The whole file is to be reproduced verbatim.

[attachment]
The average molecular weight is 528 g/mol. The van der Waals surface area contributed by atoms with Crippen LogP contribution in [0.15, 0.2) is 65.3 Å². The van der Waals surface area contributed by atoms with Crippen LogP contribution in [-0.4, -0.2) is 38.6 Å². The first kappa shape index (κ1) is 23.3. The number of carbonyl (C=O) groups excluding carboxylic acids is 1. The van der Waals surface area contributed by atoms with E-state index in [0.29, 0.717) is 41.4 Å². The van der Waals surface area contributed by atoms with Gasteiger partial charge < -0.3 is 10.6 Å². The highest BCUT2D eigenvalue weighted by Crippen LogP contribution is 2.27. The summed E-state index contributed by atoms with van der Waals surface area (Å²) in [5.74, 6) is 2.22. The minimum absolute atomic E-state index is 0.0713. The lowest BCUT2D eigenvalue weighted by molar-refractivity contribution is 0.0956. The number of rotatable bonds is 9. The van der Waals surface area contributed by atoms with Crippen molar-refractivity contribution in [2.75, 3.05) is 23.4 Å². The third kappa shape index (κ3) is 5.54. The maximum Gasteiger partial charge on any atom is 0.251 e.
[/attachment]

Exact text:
The average molecular weight is 528 g/mol. The van der Waals surface area contributed by atoms with Crippen LogP contribution in [0.15, 0.2) is 65.3 Å². The van der Waals surface area contributed by atoms with Crippen LogP contribution in [-0.4, -0.2) is 38.6 Å². The first kappa shape index (κ1) is 23.3. The number of carbonyl (C=O) groups excluding carboxylic acids is 1. The van der Waals surface area contributed by atoms with E-state index in [0.29, 0.717) is 41.4 Å². The van der Waals surface area contributed by atoms with Gasteiger partial charge < -0.3 is 10.6 Å². The highest BCUT2D eigenvalue weighted by Crippen LogP contribution is 2.27. The summed E-state index contributed by atoms with van der Waals surface area (Å²) in [5.74, 6) is 2.22. The minimum absolute atomic E-state index is 0.0713. The lowest BCUT2D eigenvalue weighted by molar-refractivity contribution is 0.0956. The number of rotatable bonds is 9. The van der Waals surface area contributed by atoms with Crippen molar-refractivity contribution in [2.75, 3.05) is 23.4 Å². The third kappa shape index (κ3) is 5.54. The maximum Gasteiger partial charge on any atom is 0.251 e.